Jeff Bezos’s Earth Fund is continuing this trend. The majority of the fund’s initial $791 million in grants was awarded to mainstream environmental organizations such as the World Wildlife Fund, the Nature Conservancy, Environmental Defense Fund, Natural Resources Defense Council, and World Resources Institute, which each got $100 million.
This is hardly the type of winning investment strategy we’ve come to expect from Bezos. Helping those most affected by pollution and climate change isn’t only the right thing to do — it’s the surest way to win on climate. The National Committee for Responsive Philanthropy explains it this way: “By acknowledging the coming demographic shift in the United States and investing in lower-income and other underserved communities, environment and climate funders can increase their impact and build a movement that is more aligned with the future of our country.”
How Bezos Can Lead the Way
It’s time to realign environmental philanthropy so that the perspectives and expertise of the most affected are heard, respected, and valued. The Bezos Earth Fund could lead the way.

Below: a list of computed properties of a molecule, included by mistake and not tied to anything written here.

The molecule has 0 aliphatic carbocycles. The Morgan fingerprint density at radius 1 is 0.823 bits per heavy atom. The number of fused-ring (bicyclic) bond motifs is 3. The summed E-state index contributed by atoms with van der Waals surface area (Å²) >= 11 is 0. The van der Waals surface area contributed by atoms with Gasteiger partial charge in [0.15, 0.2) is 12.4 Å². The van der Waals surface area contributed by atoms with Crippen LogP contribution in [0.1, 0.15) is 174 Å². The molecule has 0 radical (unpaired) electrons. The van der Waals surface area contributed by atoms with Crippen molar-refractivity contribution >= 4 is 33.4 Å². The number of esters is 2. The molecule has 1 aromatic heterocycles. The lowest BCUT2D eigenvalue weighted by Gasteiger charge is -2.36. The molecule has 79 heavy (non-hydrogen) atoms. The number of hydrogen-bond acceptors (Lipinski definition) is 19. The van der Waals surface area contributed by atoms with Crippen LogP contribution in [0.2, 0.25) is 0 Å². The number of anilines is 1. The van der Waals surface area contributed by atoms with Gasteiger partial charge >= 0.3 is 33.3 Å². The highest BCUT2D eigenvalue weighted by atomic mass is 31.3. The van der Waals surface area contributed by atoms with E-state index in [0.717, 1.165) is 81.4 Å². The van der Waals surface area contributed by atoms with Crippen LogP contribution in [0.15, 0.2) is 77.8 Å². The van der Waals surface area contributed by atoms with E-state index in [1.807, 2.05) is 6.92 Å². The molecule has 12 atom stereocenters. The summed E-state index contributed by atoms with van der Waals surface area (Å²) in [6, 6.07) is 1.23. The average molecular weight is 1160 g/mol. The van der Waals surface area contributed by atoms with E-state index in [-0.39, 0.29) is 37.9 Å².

The challenge, philanthropists say, is in assessing the effectiveness of so many small environmental-justice organizations and determining where to put their money. So foundations such as the Earth Fund take a shortcut by funding organizations that distribute the money to small nonprofits. In fact, of the 1 percent in overall grant dollars given to environmental-justice groups, more than a third goes first to big groups to support small nonprofits. As a result, this already thin slice of resources is divided even further, leaving these organizations with barely enough to survive, let alone thrive.
But there is a better option. The Earth Fund could copy the funding strategy that helped the nation’s largest environmental groups grow. In the 1960s and 1970s, the Ford Foundation provided some $5 million a year (the equivalent of $34 million today) in long-term funding to help three major organizations get off the ground and professionalize: The Nature Conservancy, the Environmental Defense Fund, and the Natural Resources Defense Council. In addition to money, Ford offered expertise and guidance that transformed key environmental groups from grassroots, volunteer efforts to large, stable organizations with professional staffs and sizable budgets. That strategy helped expand the U.S. environmental movement.
The Earth Fund could take a similar approach but on an even larger scale. It should start by identifying environmental-justice groups that foundations and donors could support directly. This isn’t rocket science.